Ozark Mountain Regional Public Water Authority director Andy Anderson said the authority’s water tanks were at near capacity Thursday afternoon and other downstream customers have been supplied with sufficient water, but the boil order was still in effect for the entire system.

The state Department of Health on Monday issued a boil-water order for the entire system, which serves many customers in Boone, Marion, Newton and Searcy counties. Water from Bull Shoals Lake is treated at the plant near Lead Hill, then sent via pipeline to customers downstream.

That includes customers in Lead Hill, South Lead Hill, Diamond City, Valley Springs in Boone and Marion counties, Western Grove in Boone, Newton and Searcy counties, SPG Water Association in Searcy and Marion counties, Deer, Marshall Water Works, SDM Water Association in Searcy County, Leslie Water System, Morning Star Water Association, South Mountain Water Association, Jasper Water Works and Lake Bull Shoals Water.

Anderson said officials believe a series of warm days and cold water coming into the system from the lake caused the clarifier at the treatment plant to “flip” the way the lake will also turn over with water from the bottom going to the top.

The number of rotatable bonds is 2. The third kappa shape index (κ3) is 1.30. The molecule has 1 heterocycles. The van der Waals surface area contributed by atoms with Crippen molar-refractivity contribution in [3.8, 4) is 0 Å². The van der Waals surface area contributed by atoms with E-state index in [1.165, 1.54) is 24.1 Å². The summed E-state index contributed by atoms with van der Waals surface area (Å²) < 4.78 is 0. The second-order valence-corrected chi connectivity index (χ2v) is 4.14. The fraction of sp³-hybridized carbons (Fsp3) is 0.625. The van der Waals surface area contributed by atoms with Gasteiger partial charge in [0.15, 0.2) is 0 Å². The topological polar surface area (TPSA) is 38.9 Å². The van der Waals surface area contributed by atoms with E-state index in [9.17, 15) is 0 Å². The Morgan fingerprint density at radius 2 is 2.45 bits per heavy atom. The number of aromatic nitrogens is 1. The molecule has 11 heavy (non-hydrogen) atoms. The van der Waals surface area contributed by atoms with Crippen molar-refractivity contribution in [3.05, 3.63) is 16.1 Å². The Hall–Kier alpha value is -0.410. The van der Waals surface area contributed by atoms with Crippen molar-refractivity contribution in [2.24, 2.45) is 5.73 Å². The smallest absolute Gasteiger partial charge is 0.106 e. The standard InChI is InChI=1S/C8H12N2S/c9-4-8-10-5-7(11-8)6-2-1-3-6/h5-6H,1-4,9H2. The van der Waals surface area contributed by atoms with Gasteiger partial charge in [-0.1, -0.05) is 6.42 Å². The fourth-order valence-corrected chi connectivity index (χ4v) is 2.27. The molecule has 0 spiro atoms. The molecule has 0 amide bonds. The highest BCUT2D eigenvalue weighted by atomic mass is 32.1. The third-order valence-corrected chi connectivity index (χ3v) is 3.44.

One of the three filters at the treatment plant is offline for repairs and that won’t be completed until the end of January, Anderson said. The cost for repairing all three filters — two were repaired last summer — will be about $342,000.

Trent Jones, district engineer with the Health Department, informed Anderson in writing Thursday morning that because the authority was able to bypass the clarifier, no water with elevated turbidity entered the system.

Because the problem was one of a lack of capacity and no bad water entered the system, only one set of samples must be tested for bacteria and for the proper amount of disinfectant. In most cases, the process requires two sets of samples tested.

Anderson said the authority took samples to Little Rock on Thursday morning for the testing procedure, which takes 24 hours. Samples were at the Health Department about 11 a.m. Thursday, so it will be noon Friday before any results could be seen.

The authority treats water and sends it to 18 subsequent customers. Each of those systems will have to take samples to Little Rock for testing.

Jones wrote to Anderson on Thursday that some of those systems were also taking samples Thursday. But the authority’s samples must pass testing before the others can be tested. If the authority’s samples fail, the other systems’ samples will have to be tested again before the boil order will be lifted.

Under the 'Boil Water' Notice, all affected customers are advised that the water may be unsafe for human consumption, and water used for drinking or food preparation must be boiled briskly for one minute prior to use. All ice cubes should be discarded and only boiled water used for making ice.

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